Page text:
St. Augustine of Hippo

Justice being taken away, then, what are kingdoms but great robberies? For what are robberies themselves, but little kingdoms? The band itself is made up of men; it is ruled by the authority of a prince, it is knit together by the pact of the confederacy; the booty is divided by the law agreed on. If, by the admittance of abandoned men, this evil increases to such a degree that it holds places, fixes abodes, takes possession of cities, and subdues peoples, it assumes the more plainly the name of a kingdom, because the reality is now manifestly conferred on it, not by the removal of covetousness, but by the addition of impunity. Indeed, that was an apt and true reply which was given to Alexander the Great by a pirate who had been seized. For when that king had asked the man what he meant by keeping hostile possession of the sea, he answered with bold pride, What thou meanest by seizing the whole earth; but because I do it with a petty ship, I am called a robber, whilst thou who dost it with a great fleet art styled emperor.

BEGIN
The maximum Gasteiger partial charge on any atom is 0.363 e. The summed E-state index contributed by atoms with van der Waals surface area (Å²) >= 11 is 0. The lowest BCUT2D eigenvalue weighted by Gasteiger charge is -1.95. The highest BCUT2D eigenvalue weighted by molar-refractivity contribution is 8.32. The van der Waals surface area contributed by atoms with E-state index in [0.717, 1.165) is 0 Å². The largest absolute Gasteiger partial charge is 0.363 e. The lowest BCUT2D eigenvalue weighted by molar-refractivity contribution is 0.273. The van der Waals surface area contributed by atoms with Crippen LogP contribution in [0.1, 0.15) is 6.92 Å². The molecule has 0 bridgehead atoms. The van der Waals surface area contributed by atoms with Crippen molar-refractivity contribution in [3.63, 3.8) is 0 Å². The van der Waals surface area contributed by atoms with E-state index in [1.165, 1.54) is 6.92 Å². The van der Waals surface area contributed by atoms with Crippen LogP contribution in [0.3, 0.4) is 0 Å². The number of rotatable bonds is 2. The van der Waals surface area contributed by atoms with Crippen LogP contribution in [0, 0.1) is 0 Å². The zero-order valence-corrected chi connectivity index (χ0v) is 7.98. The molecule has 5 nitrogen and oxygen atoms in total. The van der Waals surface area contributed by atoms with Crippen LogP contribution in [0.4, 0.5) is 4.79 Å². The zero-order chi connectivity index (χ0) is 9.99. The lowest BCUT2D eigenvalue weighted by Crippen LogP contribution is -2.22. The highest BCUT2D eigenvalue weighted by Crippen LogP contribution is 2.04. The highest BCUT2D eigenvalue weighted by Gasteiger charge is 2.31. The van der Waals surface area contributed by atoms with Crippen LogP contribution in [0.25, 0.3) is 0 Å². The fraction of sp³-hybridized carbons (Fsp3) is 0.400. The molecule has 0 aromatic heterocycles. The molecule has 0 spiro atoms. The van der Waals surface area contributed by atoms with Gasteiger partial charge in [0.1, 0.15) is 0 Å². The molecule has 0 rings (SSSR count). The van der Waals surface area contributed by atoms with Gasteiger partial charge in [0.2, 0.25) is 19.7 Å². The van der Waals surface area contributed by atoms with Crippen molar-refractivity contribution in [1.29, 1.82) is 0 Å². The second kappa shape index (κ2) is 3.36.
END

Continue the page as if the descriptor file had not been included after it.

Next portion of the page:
St. Augustine of Hippo

To the divine providence it has seemed good to prepare in the world to come for the righteous good things, which the unrighteous shall not enjoy; and for the wicked evil things, by which the good shall not be tormented. But as for the good things of this life, and its ills, God has willed that these should be common to both; that we might not too eagerly covet the things which wicked men are seen equally to enjoy, nor shrink with an unseemly fear from the ills which even good men often suffer. There is, too, a very great difference in the purpose served both by those events which we call adverse and those called prosperous. For the good man is neither uplifted with the good things of time, nor broken by its ills; but the wicked man, because he is corrupted by this worlds happiness, feels himself punished by its unhappiness.

St. Augustine of Hippo

The world is a great book, of which they that never stir from home read only a page.

St. Augustine of Hippo

In any modern city, a great deal of our energy has to be expended in not seeing, not hearing, not smelling. An inhabitant of New York who possessed the sensory acuteness of an African Bushman would very soon go mad.

Wystan Hugh Auden

He suffers from one great literary defect, which is often found in lonely geniuses: he never knows when to stop. Lonely people are apt to fall in love with the sound of their own voice, as Narcissus fell in love with his reflection, not out of conceit but out of despair of finding another who will listen and respond.

Wystan Hugh Auden